Alexander Lauded for Helping To Lead the City’s Transformation

The Greater New Haven Chamber of Commerce recently honored Bruce D. Alexander, vice president for New Haven and state affairs and campus development, with its Community Leadership Award.

The Greater New Haven Chamber of Commerce recently honored Bruce D. Alexander, vice president for New Haven and state affairs and campus development, with its Community Leadership Award.

“For the past 11 years, on behalf of Yale, Bruce has devoted himself to building effective partnerships in the interests of the city’s long-term success and he has continually shown us his extraordinary vision in doing so. Honestly, it’s like he has special ‘future goggles’ that allow him to see things that the rest of us mere mortals cannot imagine,” said Anne Worcester, the head of Market New Haven, who introduced Alexander at the award ceremony.

At the Chamber of Commerce luncheon in his honor, Vice President Bruce Alexander said he believed that public school reform should be a priority as New Haven continues to grow and progress. In this photo from a Sept. 18 ceremony, he and Bob Proto of Unite Here (right) hold a check for $25,000 that the University and the union jointly donated to New Haven’s James Hillhouse High School to purchase new computers and technology.

“Bruce has led the effort to transform many blocks of downtown into retail and dining destinations,” she added. “He has always had a vision for New Haven that equals or exceeds the sophistication of many larger metro areas.”

Worcester also credited Alexander for devoting his talents to citywide progress on a number of issues.

“He has always seen a community where economic opportunity extends beyond downtown and into New Haven’s neighborhoods,” she said. “Through many partnerships that Bruce initiated or expanded, especially with Mayor John DeStefano Jr. and the City of New Haven, Yale’s connection to New Haven and its residents has grown and prospered over the years. From supporting growth of jobs and the tax base through economic development, youth outreach programs, neighborhood partnerships and generous support for arts and culture - including his strong commitment to the Festival of Arts & Ideas and its board - we are all living in a better place due to Bruce’s vision of what we can all achieve together.”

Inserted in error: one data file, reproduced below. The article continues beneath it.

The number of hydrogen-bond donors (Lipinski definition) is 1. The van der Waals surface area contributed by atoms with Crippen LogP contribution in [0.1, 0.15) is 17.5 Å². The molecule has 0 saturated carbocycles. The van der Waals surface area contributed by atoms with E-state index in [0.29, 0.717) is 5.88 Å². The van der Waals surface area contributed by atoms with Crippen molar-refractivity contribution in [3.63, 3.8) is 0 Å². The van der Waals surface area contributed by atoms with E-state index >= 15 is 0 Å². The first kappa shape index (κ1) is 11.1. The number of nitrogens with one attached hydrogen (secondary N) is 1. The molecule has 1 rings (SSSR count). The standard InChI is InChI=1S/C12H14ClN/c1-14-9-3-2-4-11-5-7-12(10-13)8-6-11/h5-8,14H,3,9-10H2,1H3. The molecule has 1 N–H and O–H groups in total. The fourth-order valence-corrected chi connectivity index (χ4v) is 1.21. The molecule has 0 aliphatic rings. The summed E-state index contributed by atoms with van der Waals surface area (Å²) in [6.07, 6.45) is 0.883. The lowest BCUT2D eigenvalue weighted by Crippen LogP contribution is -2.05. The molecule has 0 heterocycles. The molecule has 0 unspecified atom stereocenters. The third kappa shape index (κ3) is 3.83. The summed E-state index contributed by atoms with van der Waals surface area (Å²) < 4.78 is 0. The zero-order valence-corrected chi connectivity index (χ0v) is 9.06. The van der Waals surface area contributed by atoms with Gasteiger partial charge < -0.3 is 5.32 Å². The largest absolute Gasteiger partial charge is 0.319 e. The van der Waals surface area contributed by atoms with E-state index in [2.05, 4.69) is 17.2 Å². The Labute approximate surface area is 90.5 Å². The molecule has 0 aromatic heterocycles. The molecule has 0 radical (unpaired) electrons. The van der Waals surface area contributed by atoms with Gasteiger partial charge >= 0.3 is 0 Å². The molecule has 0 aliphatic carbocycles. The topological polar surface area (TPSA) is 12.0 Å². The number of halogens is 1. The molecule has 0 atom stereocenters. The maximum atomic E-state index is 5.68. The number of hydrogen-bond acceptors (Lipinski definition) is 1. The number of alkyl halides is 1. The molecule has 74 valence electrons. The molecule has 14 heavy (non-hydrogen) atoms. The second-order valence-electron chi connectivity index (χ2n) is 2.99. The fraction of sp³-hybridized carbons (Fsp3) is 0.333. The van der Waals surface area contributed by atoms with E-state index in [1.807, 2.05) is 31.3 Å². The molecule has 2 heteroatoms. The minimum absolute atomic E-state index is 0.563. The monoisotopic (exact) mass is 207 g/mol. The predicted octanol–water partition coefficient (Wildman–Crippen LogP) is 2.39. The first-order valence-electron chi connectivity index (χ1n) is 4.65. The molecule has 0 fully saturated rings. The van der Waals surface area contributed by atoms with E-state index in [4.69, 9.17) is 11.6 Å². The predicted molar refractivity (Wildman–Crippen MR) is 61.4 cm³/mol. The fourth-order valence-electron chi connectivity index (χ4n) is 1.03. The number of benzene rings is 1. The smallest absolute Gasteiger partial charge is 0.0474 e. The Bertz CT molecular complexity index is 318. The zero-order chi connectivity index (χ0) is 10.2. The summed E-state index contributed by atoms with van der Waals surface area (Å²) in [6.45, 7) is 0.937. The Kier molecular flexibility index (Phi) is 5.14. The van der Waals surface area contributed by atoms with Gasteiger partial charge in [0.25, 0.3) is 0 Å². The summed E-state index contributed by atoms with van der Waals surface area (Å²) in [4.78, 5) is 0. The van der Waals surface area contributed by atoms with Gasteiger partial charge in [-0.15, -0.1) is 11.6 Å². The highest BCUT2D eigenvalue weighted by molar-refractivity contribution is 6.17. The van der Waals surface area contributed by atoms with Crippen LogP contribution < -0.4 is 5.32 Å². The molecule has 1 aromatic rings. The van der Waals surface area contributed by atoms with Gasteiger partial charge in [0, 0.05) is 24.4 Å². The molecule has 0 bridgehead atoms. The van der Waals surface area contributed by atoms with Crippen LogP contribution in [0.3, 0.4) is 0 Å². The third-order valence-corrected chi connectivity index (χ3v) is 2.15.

In accepting the award, Alexander said the work he does would not be possible without resources and support from President Richard C. Levin and the Yale Corporation.

“Our city has made great progress in recent years and an essential ingredient that has allowed that to happen is a collaboration among the institutional, governmental and business leadership of our community,” Alexander said. “As the largest employer and one of the few remaining large employers left in New Haven, my university has made great efforts in the past decade and a half to reconcile any differences we have had with the community.”

To continue progress in New Haven, Alexander said public school reform should be a priority and he credited DeStefano and schools superintendent Reginald Mayo for their efforts on the issue.

Alexander also said that government could support economic development in the New Haven region by establishing faster rail service to New York City, greater utilization of Tweed Airport and streamlined permitting.

He said Yale and other other higher education institutions in the region were an economic advantage, citing Rib-X Pharmaceuticals, founded by chemist and Yale Nobel Prize-winner Thomas Steitz, as an example of the area’s potential for biotech industry.

“We have creative and effective individuals in our community, and we have proven over the past decade that we can work together for the good of our city,” said Alexander, a 1965 graduate of Yale College who became vice president in 1998. “Building on that record of accomplishment, let us find ways that we can do even more to create a prosperous economy and bright future for New Haven.”

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